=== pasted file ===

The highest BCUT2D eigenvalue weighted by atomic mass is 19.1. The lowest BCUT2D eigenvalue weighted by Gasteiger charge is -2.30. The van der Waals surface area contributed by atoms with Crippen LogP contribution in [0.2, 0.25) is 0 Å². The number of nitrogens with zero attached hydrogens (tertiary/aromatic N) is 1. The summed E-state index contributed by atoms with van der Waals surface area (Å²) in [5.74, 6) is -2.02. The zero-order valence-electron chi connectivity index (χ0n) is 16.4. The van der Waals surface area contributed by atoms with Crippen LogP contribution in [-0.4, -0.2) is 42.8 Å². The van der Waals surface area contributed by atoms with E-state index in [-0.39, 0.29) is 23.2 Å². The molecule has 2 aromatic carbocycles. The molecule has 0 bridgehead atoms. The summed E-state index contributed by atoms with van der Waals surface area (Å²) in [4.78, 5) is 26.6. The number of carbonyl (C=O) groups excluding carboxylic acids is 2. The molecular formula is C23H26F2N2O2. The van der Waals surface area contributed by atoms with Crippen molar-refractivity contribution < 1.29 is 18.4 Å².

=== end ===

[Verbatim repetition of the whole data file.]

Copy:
The highest BCUT2D eigenvalue weighted by atomic mass is 19.1. The lowest BCUT2D eigenvalue weighted by Gasteiger charge is -2.30. The van der Waals surface area contributed by atoms with Crippen LogP contribution in [0.2, 0.25) is 0 Å². The number of nitrogens with zero attached hydrogens (tertiary/aromatic N) is 1. The summed E-state index contributed by atoms with van der Waals surface area (Å²) in [5.74, 6) is -2.02. The zero-order valence-electron chi connectivity index (χ0n) is 16.4. The van der Waals surface area contributed by atoms with Crippen LogP contribution in [-0.4, -0.2) is 42.8 Å². The van der Waals surface area contributed by atoms with E-state index in [-0.39, 0.29) is 23.2 Å². The molecule has 2 aromatic carbocycles. The molecule has 0 bridgehead atoms. The summed E-state index contributed by atoms with van der Waals surface area (Å²) in [4.78, 5) is 26.6. The number of carbonyl (C=O) groups excluding carboxylic acids is 2. The molecular formula is C23H26F2N2O2. The van der Waals surface area contributed by atoms with Crippen molar-refractivity contribution < 1.29 is 18.4 Å².